Fulbright often says, “We’re

building this airplane while we fly.”

“Our faith is more authentic

when the world sees us live it out day by day in relationships, work, on good

and bad days,” Fulbright said.

Unlikely leader

Moving from place to place

while growing up, Fulbright said her family were members of missions-minded

churches. She was at GA camp in Texas when she felt called to missions.

She and her husband, Ellis

Sr., were missionaries with the International Mission Board.

“I believe so much in what

we do because of all the support we received as missionaries,” she said. And it

is missionaries she sees as the biggest supporters of WMU-NC.

For a long time, Fulbright

declined the leader position, feeling she was not executive director-treasurer

material. In May, Fulbright passed her eighth year as leader of WMU-NC.

She said the challenge then

and now is the same: “wanting to engage more people in missions.”

WMU-NC faces the same image

challenge as national WMU. Fulbright emphasizes that WMU “is not little old

women sitting around reading a magazine.”

The wise counsel of God and

Christian brothers and sisters has always been important to Fulbright. She’s

seen many women who “have stood strong for us” in spite of opposition. She sees

women finding creative ways to be involved, and she appreciates the support of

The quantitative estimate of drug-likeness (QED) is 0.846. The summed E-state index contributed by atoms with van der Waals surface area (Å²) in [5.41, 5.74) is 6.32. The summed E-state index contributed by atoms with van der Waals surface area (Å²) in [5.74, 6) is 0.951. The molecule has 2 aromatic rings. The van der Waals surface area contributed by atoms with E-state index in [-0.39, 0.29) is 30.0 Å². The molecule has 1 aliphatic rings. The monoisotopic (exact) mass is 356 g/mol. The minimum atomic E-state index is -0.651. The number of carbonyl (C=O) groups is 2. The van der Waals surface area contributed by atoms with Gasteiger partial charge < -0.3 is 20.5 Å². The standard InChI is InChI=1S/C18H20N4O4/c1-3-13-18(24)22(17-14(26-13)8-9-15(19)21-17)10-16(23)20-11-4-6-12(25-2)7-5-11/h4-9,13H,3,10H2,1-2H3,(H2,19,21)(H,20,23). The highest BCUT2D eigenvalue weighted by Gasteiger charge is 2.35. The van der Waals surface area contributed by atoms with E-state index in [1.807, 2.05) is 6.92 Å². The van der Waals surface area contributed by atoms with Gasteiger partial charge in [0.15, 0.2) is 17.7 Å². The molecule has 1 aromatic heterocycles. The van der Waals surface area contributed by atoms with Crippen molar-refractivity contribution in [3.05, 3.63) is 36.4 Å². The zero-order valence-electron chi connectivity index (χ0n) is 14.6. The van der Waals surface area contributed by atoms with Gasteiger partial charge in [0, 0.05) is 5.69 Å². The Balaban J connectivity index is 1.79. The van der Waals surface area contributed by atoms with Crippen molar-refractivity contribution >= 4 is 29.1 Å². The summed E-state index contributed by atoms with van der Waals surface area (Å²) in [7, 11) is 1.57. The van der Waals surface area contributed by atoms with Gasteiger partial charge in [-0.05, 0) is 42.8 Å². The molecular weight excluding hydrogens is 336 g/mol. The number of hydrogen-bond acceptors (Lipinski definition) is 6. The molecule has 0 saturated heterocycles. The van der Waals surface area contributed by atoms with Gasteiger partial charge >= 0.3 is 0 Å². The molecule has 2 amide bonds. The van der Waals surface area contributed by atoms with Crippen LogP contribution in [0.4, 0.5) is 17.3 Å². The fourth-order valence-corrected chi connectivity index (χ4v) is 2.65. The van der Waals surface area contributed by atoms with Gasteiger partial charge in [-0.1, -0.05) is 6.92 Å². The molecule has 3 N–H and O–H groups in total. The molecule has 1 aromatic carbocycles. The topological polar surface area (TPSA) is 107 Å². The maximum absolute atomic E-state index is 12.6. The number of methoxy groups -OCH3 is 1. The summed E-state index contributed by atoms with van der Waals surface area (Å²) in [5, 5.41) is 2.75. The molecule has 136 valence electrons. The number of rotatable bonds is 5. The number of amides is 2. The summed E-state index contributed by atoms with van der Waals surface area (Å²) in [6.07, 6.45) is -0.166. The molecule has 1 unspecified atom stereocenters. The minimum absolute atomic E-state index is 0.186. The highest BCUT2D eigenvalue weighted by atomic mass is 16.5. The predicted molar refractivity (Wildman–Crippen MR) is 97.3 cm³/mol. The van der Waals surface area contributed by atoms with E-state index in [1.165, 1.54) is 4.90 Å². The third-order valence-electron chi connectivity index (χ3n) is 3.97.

certain pastors, directors of missions and fellow missionaries.

Planning celebration

WMU-NC is getting ready to

celebrate a special anniversary. On Jan. 8, 2011, the organization will be 125

years old. A special celebration is planned in connection with its annual

Missions Extravaganza at Ridgecrest Conference Center. April 8-10. WMU-NC will

share a 125-day prayer guide in commemoration of the event.

Heck-Jones Offering

The harsh winter kept many

churches from meeting during the WMU Focus Week and some plans to highlight the

offering were postponed or cancelled. The Heck-Jones Offering that supports

WMU-NC has suffered.

Through July, offering

income was approximately $289,000 toward the 2010 goal of $1.3 million.

Offering materials are available at (866) 210-8602 or [email protected].

What’s happening?

WMU-NC spent five weekends

from May through July on college campuses training around 350 associational

leaders.

They stayed in the dorms and

shared bathrooms at Chowan, Gardner-Webb, Wingate and Campbell universities and

Mars Hill College.

“It was kind of fun,”

Fulbright said.

This summer women have been

on mission trips to New York, Massachusetts, and Raleigh.

WMU-NC is developing its

professional and young women’s networks.

The young women’s network is related

to SHINE efforts.

Jan High, leadership

development consultant, has been integral in helping with the professional

women.

Eastern and western events

are in the works for professional women.

WMU-NC has names and contact

information for about 100 women across the state who have expressed interest in

this network.

“Right now we are still

trying to get things geared up,” High said.

Contact (919) 882-2344, ext.

206, or [email protected].